Posted by Yondalla at 11:24 AM
The training was disappointing.
It could have been great. I would not have learned much that was new, but it would have been good.
As a teacher myself I found myself automatically re-writting the curriculum.
The problem with the curriculum was that it was a two-day curriculum, smashed into one day, taught be good social workers who understand it, but have not been teaching it long. We needed to be focused on the fact that we were not learning how to be good foster parents, or on how to deal with a kid who did not do their chores. We were dealing with that specific situation in which a child is getting aggitated and yells, "I'm not doing my chores and you can't make me!"
Maybe the child is just spoiling for a fight. Maybe he has some excess energy and wants to yell. Maybe they are working up to a real rage and about to become dangerous.
So the first thing on the curriculum should have been: what is the difference between a child who is complaining about chores and a child who is escalating whose refusal to do chores is simply a part of that escalation?
I filled out an evaluation for the social workers at the end of the seven hour day, but I will write a long email too. Don't worry...I can be nice about it.
By the way, for those of you who have switched to the Beta version of Blogger, can you switch without having to do much for a while? Or do you have to immediately start learning a whole list of new things?
Posted by Yondalla at 8:01 AM
Saturday, August 19, 2006
Since Evan came back from rehab I have been thinking of his remaining time with us in several chunks:
1. The months between coming home and starting summer school during which he was to work and concentrate on therapy.
2. Summer, during which he would take three classes.
3. The first two month of fall in which he would take the last two couple of classes.
4. The last couple of months in which he would be working and finalizing whatever needed to be done so that he could move out.
In each section I worry about the anxiety of transitioning to the next. I worry if he will be able to stay clean. I worry about how he will handle the most extreme anxiety of emancipation. I think about what I will and will not be able to do for him after he moves out.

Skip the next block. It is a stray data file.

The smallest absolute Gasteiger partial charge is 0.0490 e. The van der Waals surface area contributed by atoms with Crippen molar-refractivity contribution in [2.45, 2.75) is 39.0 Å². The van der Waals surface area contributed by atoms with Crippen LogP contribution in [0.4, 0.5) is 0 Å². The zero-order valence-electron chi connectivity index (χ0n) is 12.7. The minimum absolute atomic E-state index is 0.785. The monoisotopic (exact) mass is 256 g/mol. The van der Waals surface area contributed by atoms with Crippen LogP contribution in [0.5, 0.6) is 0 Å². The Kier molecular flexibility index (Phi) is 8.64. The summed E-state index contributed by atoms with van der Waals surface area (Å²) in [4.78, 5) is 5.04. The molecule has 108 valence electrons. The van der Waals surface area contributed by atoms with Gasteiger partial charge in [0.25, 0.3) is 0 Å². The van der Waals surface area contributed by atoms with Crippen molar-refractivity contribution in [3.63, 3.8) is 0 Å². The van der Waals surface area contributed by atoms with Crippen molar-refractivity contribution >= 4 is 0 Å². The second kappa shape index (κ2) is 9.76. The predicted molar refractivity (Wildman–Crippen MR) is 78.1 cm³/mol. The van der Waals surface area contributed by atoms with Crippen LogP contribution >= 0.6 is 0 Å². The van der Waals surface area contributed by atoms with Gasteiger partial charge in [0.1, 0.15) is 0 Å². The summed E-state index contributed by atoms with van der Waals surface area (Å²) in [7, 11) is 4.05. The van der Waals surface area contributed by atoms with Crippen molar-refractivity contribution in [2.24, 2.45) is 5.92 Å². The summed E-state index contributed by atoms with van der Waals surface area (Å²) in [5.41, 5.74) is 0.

I am as full of idealized hope and fear as any newbie. He can do it. He is doing so very well. The steps he needs to take for successful emancipation and self-sufficiency are clear and simple. His path to adulthood is flat, clear, and lined with roses.
But I react to that picture with something akin to panic. Too easy, too rosey, how naive can I be? I imagine that he does not see a gentle path to a secure adulthood, but a gangplank off the safe ship of childhood into the terrifying sea of adulthood where he will (he thinks) have no support. I imagine the ways in which he will respond with panic. I imagine all the things he might do.
I remember other kids who were set up for success:
N flying into a rage, hitting her foster mother and going to detention
David refusing to come home
Carl, graduating job corps and using his start-up money to follow a singer on tour.
So it is no wonder that reading the blogs of the the pre-placement people is difficult for me. I read their writing in which they hope and try not to hope for the impossible, in which they look forward to something they want to do and try not to be naive, and I feel all my own hope and anxiety.
I am trying to live in today, but it is a struggle.
I want to check in with Evan, "Are you afraid? Are you feeling confident? Do you understand that as long as you are trying, we will help you? That we will not rescue you from the consequences of bad decisions, but that if you make good decisions we will make certain that you do not fall through the cracks? Do you understand the difference? Can I explain it to you? Do you realize that your only real enemy here is fear? Are you afraid?" Somehow though I think that saying all those things, especially in the tone of voice I am inclined to say it, will not be helpful.
Friday, August 18, 2006
Andrew and I have been asked to help do a training on helping foster parents and social workers talk to and support fostering children (a.k.a. biokids of foster parents).
If you are a foster or adoptive parent who has or had biokids in the house at the same time, I could use your help.